US prez Donald Trump recently announced his decision to ban transgender individuals from joining the army. That got us thinking: how accepting is India of the third gender? Let’s find out what fellow millennials think.
What Does Transgender Mean?
A trans man is a man (who was assigned female at birth) and a trans woman is a woman (who was assigned male at birth). The gender assigned to them at birth does not match later on.
Eunuch, transgender, transsexual, transvestite – these terms are often wrongly used interchangeably.
The Transgender Persons (Protection of Rights) Bill defines transgender as a person who is “neither wholly male nor female; or a combination of male and female.”
Being a Trans Woman in India is Hard
Indian women have to deal with immense gender discrimination and sexual harassment everyday. In the case of trans women, things are way worse.
Take the case of Manabi Bandyopadhyay, India’s first transgender college principal. Soon after her tenure began, she faced non-cooperation from her colleagues.
When the legal notices and mental agitation became too much to bear, she resigned.
However, since her story garnered national attention, there was an official investigation and most of the allegations against her were proved baseless.
She took her job back and was even greeted warmly by her students. While nobody said it outright, wasn’t her gender the primary cause for this ordeal?
Still, she has been luckier than most in her community. Employment opportunities are so hard to come by – most trans women resort to illegal occupations like sex work or begging.
Owing to the vulnerability in their line of work and their ostracisation from society, they face far more abuse and violence than the average cisgender woman.
The Trans Man is Largely Ignored
When you think transgender, you generally picture a transgender woman, right? That’s because trans men are so few in number that they are far more marginalised.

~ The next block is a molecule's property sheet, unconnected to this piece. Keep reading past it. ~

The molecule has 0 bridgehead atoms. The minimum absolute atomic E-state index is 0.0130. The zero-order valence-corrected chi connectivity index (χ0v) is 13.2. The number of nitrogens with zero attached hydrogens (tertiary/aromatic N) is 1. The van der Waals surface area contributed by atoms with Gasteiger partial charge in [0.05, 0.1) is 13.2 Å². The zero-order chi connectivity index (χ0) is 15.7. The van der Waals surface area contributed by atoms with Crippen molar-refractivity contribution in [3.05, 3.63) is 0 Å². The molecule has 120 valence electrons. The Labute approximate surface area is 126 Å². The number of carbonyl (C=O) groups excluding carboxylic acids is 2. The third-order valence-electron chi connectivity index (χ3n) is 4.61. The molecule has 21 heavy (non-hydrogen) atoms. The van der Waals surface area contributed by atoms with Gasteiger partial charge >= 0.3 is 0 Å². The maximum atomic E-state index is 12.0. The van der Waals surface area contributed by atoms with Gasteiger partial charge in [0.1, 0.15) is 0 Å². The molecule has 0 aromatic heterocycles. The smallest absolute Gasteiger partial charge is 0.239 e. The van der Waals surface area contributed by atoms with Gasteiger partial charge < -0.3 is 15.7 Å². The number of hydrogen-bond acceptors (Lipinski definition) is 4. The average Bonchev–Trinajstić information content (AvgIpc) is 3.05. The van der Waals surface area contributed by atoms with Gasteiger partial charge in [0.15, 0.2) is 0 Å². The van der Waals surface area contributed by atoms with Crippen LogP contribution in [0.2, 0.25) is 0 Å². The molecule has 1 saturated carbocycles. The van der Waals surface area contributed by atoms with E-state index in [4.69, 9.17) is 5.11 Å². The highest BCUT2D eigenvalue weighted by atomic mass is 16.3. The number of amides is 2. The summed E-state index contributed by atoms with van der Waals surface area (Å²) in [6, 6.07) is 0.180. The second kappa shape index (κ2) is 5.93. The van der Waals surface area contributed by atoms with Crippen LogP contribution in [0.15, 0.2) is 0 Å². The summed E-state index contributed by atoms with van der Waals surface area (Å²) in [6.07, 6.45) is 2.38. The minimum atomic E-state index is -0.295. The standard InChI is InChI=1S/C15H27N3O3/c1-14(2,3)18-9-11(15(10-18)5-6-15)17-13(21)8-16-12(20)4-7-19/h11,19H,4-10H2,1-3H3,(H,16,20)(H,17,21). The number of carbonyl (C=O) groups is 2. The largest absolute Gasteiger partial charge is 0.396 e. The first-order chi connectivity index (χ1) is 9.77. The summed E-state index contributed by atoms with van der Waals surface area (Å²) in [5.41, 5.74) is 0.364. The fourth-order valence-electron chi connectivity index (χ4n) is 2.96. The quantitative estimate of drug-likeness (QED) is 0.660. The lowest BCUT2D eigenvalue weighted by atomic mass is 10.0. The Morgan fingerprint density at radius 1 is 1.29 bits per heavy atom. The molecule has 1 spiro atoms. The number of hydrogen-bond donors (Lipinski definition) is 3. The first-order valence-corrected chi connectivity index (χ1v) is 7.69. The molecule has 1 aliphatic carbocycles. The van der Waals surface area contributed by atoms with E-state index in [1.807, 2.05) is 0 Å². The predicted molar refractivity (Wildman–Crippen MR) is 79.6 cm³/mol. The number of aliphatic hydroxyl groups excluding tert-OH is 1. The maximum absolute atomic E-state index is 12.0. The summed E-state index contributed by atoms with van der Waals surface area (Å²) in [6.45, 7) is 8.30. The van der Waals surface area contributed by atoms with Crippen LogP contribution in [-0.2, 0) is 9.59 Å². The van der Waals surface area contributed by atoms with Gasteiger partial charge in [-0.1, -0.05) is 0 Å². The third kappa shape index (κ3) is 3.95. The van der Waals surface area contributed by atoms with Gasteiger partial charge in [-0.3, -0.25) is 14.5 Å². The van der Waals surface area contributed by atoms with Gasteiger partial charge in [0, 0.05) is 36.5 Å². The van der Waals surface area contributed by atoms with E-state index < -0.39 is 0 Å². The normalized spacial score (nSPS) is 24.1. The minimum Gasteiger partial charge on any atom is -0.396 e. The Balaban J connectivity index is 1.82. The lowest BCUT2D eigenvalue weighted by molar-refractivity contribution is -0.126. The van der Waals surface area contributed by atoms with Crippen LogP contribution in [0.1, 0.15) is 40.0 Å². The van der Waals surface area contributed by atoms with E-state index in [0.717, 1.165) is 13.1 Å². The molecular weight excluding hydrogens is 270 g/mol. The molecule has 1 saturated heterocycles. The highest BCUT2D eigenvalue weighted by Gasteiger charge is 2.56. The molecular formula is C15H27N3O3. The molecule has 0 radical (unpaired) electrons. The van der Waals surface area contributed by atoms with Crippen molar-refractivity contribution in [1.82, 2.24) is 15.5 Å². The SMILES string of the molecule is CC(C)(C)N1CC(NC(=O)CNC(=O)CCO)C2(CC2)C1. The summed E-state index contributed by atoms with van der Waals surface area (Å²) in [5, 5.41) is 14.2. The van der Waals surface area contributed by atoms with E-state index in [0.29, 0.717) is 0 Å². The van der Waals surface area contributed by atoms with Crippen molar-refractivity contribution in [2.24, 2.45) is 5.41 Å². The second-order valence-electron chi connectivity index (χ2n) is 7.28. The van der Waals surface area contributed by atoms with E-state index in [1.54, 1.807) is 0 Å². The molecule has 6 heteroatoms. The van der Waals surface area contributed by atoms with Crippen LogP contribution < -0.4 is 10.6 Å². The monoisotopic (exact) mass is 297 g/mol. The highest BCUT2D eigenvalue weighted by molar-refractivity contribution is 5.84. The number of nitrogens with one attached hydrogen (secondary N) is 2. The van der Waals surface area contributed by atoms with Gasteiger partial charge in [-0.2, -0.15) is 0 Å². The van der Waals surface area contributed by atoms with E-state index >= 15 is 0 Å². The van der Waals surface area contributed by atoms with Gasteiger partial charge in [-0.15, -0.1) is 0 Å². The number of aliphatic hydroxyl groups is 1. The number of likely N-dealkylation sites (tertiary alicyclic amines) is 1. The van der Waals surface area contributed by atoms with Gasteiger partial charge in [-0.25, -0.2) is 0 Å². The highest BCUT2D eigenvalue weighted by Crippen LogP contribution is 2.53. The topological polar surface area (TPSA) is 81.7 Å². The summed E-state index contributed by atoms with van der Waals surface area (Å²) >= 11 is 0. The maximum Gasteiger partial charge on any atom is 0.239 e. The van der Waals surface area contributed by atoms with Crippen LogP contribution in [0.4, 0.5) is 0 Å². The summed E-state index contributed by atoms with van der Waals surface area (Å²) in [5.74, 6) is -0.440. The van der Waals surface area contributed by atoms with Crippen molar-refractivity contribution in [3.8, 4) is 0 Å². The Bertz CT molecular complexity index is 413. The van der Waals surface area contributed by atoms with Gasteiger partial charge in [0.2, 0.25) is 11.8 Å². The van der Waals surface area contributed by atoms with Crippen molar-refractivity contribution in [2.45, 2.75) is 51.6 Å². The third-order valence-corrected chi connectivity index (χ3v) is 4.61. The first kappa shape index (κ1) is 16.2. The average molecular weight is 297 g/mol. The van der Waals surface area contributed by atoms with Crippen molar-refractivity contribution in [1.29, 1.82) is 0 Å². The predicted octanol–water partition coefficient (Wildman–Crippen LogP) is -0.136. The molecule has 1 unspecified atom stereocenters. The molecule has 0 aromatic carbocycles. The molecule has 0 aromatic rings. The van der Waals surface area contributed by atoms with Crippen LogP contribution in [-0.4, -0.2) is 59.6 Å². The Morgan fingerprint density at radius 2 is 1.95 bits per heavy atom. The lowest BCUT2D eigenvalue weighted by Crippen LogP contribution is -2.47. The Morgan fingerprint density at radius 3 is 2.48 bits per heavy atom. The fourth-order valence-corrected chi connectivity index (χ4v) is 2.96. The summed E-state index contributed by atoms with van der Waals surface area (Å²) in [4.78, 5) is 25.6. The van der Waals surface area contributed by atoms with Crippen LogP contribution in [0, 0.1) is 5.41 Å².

Evid Adi, founder of Facebook support group The Indian Transman, agrees,“Trans men in India are a minority within a minority. Of the overall umbrella of LGBTQIA, the T is mostly misunderstood to be standing only for trans women and the existence of trans men is usually ignored.”
This also poses a huge risk to their safety, as trans men in India have been “beaten up in public and disowned by family.”
“Without a bigger support group, most trans men feel unsafe and hence the community is under cover till now,” he says. (via Quora)
Transphobia in India
Last year, our government made it legal for the third gender to access public restrooms as per the gender they identify with.
However, as a society, we have a long way to go in this regard and we’re still largely transphobic.
US-based transgender student Leena*, who has also lived in India for many years, shares her experience.
She says, “Both USA and India are quite transphobic. While we see some good steps that move the latter forward, we still face immense forms of discrimination.
People still refuse to accept us, leading a lot of us to run away from home and beg to survive.
If anything, I wouldn’t be as comfortable being openly transgender in India as I would in the US, but that’s also because I live in an extremely progressive state.”
The Silver Lining
Amidst all the judgment, hate, and violence, there is a silver lining after all.
Earlier this year, Vicks surprised everyone with a tasteful advert on transgender activist Gauri Sawant’s story as an adoptive mother.
In August, we had India’s very first transgender beauty pageant in Delhi.
There’s Transgender India, an online community and news website for transgender people.
Also, more transgender folks are going down in history as pioneers. There’s Naina Singh, a teen who came out at her school. Then there’s Padmini Prakash, India’s first transgender TV anchor, Esther Bharathi, India’s first transgender pastor, and so on.
The community now has more visibility, and that should eventually lead to more understanding and acceptance.
What are your thoughts on this? Let us know in the comments below.
*name changed for privacy
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